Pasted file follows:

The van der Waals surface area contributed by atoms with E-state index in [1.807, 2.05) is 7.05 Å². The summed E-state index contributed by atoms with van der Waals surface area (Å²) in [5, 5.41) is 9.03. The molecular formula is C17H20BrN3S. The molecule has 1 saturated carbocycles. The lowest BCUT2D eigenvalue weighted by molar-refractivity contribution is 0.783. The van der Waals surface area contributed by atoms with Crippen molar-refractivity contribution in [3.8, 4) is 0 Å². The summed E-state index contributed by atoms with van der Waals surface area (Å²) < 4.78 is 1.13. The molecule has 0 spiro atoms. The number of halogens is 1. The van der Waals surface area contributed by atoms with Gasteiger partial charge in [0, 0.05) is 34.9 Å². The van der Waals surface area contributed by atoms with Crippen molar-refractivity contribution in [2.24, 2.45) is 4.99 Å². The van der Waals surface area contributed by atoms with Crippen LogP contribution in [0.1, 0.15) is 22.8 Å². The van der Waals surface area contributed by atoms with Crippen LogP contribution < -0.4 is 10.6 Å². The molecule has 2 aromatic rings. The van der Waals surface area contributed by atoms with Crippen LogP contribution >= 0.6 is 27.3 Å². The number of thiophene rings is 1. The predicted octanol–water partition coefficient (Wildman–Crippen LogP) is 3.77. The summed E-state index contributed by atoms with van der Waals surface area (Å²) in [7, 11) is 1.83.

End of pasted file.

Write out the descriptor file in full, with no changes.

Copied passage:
The van der Waals surface area contributed by atoms with E-state index in [1.807, 2.05) is 7.05 Å². The summed E-state index contributed by atoms with van der Waals surface area (Å²) in [5, 5.41) is 9.03. The molecular formula is C17H20BrN3S. The molecule has 1 saturated carbocycles. The lowest BCUT2D eigenvalue weighted by molar-refractivity contribution is 0.783. The van der Waals surface area contributed by atoms with Crippen molar-refractivity contribution in [3.8, 4) is 0 Å². The summed E-state index contributed by atoms with van der Waals surface area (Å²) < 4.78 is 1.13. The molecule has 0 spiro atoms. The number of halogens is 1. The van der Waals surface area contributed by atoms with Gasteiger partial charge in [0, 0.05) is 34.9 Å². The van der Waals surface area contributed by atoms with Crippen molar-refractivity contribution in [2.24, 2.45) is 4.99 Å². The van der Waals surface area contributed by atoms with Crippen LogP contribution in [0.1, 0.15) is 22.8 Å². The van der Waals surface area contributed by atoms with Crippen LogP contribution < -0.4 is 10.6 Å². The molecule has 2 aromatic rings. The van der Waals surface area contributed by atoms with Crippen LogP contribution >= 0.6 is 27.3 Å². The number of thiophene rings is 1. The predicted octanol–water partition coefficient (Wildman–Crippen LogP) is 3.77. The summed E-state index contributed by atoms with van der Waals surface area (Å²) in [7, 11) is 1.83.